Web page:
• Claim: The Xerox Board ‘continu[es] to explore options to maximize shareholder value.
  • Reality: The Xerox Board continues to stand in the way of real value creation. The agreements governing the proposed transaction with Fuji, which this Board approved, include a  ‘no-shop’  that prohibits Xerox and its advisors from even speaking with competing bidders and a perpetual match right in favor of Fuji, which effectively eliminates the prospect that any competing bidder will approach the company. We – on the other hand – have been approached by pretty much every major financial sponsor, and they have all expressed interest in Xerox. But none of them are willing to invest the resources necessary to fully diligence the opportunity until the proposed Fuji deal is terminated, the risk of having to pay a $180 million break-up fee to Fuji is eliminated and the existing directors – each of whom they know already has one foot out the door – are replaced.”

The letter continues: “The Xerox Board is delusional. If you listen to them, the court is wrong, the company’s largest shareholders are wrong, the analysts are wrong and the corporate governance experts are wrong. Only they – in their infinite, benevolent wisdom – know what’s best for us and our company.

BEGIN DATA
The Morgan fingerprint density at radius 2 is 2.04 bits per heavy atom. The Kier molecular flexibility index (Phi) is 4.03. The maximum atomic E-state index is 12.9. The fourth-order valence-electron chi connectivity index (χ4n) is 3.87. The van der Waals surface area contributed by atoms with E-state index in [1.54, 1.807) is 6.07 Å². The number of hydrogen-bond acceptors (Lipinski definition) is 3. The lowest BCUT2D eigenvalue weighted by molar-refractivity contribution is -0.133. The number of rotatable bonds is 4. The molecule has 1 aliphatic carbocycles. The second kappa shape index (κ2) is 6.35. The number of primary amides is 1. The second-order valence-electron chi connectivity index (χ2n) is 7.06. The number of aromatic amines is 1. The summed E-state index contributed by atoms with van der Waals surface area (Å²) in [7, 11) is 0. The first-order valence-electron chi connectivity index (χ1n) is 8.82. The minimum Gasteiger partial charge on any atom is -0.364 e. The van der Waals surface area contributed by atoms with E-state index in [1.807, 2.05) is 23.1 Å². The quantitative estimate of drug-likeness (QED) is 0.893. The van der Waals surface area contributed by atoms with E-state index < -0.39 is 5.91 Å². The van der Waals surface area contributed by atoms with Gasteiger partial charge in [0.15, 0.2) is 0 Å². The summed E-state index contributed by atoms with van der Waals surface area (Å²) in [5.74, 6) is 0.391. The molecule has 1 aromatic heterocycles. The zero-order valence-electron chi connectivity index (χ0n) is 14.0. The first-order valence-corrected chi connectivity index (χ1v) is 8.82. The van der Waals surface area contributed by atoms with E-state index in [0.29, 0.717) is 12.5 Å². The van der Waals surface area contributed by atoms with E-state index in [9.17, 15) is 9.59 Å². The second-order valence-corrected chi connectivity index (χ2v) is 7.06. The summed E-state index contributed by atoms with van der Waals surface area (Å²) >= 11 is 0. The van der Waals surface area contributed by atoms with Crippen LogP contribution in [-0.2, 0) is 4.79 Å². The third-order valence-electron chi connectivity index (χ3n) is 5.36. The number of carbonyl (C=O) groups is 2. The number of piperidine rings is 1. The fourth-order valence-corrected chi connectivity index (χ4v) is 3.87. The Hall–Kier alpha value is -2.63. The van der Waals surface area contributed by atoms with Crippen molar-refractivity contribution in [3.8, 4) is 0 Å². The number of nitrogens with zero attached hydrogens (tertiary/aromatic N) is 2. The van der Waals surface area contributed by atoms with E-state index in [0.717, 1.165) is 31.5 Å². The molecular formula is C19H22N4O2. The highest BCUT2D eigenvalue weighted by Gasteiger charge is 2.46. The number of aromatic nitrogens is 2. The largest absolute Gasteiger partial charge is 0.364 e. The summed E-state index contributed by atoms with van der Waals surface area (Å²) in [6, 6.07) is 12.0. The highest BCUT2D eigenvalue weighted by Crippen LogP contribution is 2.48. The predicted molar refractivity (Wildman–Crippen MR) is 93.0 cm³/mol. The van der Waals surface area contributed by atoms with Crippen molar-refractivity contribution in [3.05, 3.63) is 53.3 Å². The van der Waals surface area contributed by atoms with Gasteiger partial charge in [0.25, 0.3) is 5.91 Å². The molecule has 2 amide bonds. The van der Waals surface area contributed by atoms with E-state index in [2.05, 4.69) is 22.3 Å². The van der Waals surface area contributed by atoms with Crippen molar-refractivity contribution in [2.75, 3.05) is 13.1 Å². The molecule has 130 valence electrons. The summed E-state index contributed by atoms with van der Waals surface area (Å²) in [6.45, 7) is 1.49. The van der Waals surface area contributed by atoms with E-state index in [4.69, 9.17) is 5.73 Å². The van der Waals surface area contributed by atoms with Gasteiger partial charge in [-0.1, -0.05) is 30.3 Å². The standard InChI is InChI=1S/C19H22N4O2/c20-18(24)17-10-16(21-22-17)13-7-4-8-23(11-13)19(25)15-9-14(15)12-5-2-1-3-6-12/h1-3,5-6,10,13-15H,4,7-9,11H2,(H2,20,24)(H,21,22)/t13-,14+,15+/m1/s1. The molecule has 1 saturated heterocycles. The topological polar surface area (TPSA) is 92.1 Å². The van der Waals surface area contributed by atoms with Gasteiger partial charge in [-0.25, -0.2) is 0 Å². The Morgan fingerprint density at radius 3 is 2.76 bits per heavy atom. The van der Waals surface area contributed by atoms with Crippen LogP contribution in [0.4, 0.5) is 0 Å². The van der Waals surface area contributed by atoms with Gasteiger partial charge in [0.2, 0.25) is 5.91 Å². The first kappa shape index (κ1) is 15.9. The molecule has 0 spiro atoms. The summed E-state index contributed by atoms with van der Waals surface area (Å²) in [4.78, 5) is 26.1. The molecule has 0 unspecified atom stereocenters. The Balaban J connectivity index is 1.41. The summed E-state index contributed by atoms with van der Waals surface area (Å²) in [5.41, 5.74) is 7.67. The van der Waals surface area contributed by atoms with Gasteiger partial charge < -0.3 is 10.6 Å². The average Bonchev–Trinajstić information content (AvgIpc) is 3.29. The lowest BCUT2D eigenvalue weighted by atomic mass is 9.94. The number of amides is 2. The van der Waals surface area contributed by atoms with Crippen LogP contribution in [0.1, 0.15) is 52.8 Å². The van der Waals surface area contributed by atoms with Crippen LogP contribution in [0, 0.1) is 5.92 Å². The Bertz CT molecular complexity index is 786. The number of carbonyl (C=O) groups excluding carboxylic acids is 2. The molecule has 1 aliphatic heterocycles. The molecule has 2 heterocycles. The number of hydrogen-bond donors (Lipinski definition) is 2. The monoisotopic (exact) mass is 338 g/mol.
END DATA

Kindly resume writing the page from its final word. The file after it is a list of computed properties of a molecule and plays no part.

We have heard from many of you – our fellow shareholders – that Xerox is not returning your calls. We urge you to continue your attempts to contact the Xerox Board and request that they immediately terminate the proposed deal with Fuji and then resign and make way for a new conflict-free, shareholder-focused board of directors.”

Xerox’s Side of the Story

The Xerox board’s side of the story is, as stated in its letter published earlier this week, of course dramatically different from Icahn and Deason’s accusations, stating in its letter this week that it will seek to renegotiate the proposed Fujfilm deal, under which Xerox shareholders would receive $28 per share (Icahn and Deason have said they are “open” to $40 or more per share). The board has also deferred to Deason in the past – when Xerox was split into two companies, Xerox and Conduent, Xerox agreed to Deason’s wishes, and transferred his shares in Xerox to Conduent, as Deason demanded.

Finally, the board has argued that all Xerox shareholders should be able to have a voice concerning the proposed Fujfilm deal – not just Deason and Icahn – and should be able to vote on it.  The board also stated that various Xerox shareholders appear to have been concerned about an Icahn/Deason regime at Xerox, which would have occurred if the settlement had gone through, and that these shareholders were “extremely adverse” to the settlement, now since expired.

Xerox is currently appealing a New York State Supreme Court decision temporary injunction that blocks the proposed Fujifilm deal. The injunction was issued in response to a lawsuit filed by Deason that seeks to block the deal and also enable him to nominate members to the Xerox board.

Our Take

“Tell me Darwin, where’s the money?” Nom, nom, nom.

Advertisements

More Resources

Advertisements
%d bloggers like this: